Postal Workers Class Action EEOC Cases Against USPS

February 18, 2011 by
Filed under: eeo, legal cases, postal, postal employees, usps 

The following are summaries of some class action EEOC cases pending and/or settled against USPS.

John Cyncar vs USPS
In the first class action case, complainant John Cyncar on April 30, 2001 filed a formal EEO complaint alleging that he was discriminated against in violation of Section 501 of the Rehabilitation Act of 1973, as amended, 29 U.S.C. § 791 et seq., (Rehabilitation Act). Cyncar then moved to have portions of his complaint certified as a class action. He alleged, on behalf of the class, that the Postal Service’s Western Area Region violated the Rehabilitation Act when it treated qualified individuals with disabilities between January 1, 1998, and December 31, 2002 differently and less favorably than non-disabled individuals with respect to benefits provided by the Family Medical Leave Act (FMLA) and that the Postal Service’s treatment of disabled employees with respect to the FMLA resulted in failure to accommodate their disabilities and the discriminatory issuance of disability related absences. An EEOC Administrative Judge certified the class and letters were sent out to 49,000 potential class members . The USPS denied that it violated the Rehabilitation Act, FMLA, or that it did anything wrong. Regardless, the parties agreed to settle this Case on Dec 22, 2010. The parties decided to settled this case due to in part that Phases of the litigation would possibly take up to 5 or 6 more years (the case was already 8 years old). Cyncar v. United States Postal Service.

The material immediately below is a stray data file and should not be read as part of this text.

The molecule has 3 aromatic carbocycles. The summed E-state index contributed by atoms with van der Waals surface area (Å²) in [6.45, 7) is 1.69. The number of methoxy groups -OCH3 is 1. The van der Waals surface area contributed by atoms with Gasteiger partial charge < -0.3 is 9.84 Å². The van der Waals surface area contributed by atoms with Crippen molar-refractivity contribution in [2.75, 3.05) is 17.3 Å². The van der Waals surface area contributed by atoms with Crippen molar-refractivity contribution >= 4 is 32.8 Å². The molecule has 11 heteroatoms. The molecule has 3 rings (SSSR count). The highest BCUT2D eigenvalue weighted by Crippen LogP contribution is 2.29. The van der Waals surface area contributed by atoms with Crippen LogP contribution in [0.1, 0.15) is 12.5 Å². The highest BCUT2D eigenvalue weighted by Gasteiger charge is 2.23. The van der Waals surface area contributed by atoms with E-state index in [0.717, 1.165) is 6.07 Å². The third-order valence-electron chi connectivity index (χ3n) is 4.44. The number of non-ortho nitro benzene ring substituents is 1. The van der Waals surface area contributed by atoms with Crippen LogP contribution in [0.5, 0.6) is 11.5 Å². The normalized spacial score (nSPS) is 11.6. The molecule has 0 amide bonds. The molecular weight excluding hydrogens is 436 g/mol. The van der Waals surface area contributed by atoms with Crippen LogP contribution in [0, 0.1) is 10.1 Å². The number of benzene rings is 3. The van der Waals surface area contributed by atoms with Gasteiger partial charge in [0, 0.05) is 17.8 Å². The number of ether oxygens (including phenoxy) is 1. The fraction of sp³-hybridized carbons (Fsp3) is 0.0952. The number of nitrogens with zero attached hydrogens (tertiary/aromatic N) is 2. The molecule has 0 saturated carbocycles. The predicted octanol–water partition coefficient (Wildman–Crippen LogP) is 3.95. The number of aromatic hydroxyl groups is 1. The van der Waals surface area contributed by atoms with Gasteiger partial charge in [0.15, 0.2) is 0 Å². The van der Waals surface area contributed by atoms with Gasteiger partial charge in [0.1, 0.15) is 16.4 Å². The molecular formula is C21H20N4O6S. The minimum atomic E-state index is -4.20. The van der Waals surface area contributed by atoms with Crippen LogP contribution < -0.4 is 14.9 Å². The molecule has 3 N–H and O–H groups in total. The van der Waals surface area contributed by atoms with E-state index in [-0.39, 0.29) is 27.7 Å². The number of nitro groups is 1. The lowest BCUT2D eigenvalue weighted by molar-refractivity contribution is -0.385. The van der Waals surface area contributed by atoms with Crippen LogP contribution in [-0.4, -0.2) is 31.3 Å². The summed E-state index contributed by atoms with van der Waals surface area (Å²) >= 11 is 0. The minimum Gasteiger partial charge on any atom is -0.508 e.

The settlement provided that USPS will pay, in full settlement of all claims in this Case:

The total sum of three-million-eight-hundred-fifty-thousand-dollars ($3,850,000)
This sum is comprised of: (1) a Class Fund of two-million-seven-hundred-thousand-dollars ($2,700,000); (2) two-hundred-thousand-dollars ($200,000) as a Reserve, as described in Section 7.3 of the Global Settlement Agreement; and (3) payment of attorneys’ fees and costs to Class Counsel in the amount of nine-hundred-fifty-thousand-dollars ($950,000).

From the Class Fund of $2,700,000.00, the following amounts are allocated as follows:
a) $20,000.00 to Class Agent Cyncar for his efforts throughout the course of the litigation;
b) $3,500.00 per person for each of the eight members of the Cyncar Settlement Committee; and
c) The payment of $9,783.54 as reimbursement for costs contributed by Class members

A provision that unclaimed funds would be divided equally between the USPS and the Wounded Warriors Fund.
All amounts remaining in the Reserve after payment of all Administrative Costs would be divided among eligible class members on apro rata basis.

Next case
Diana Pevoteaux v. United States Postal Service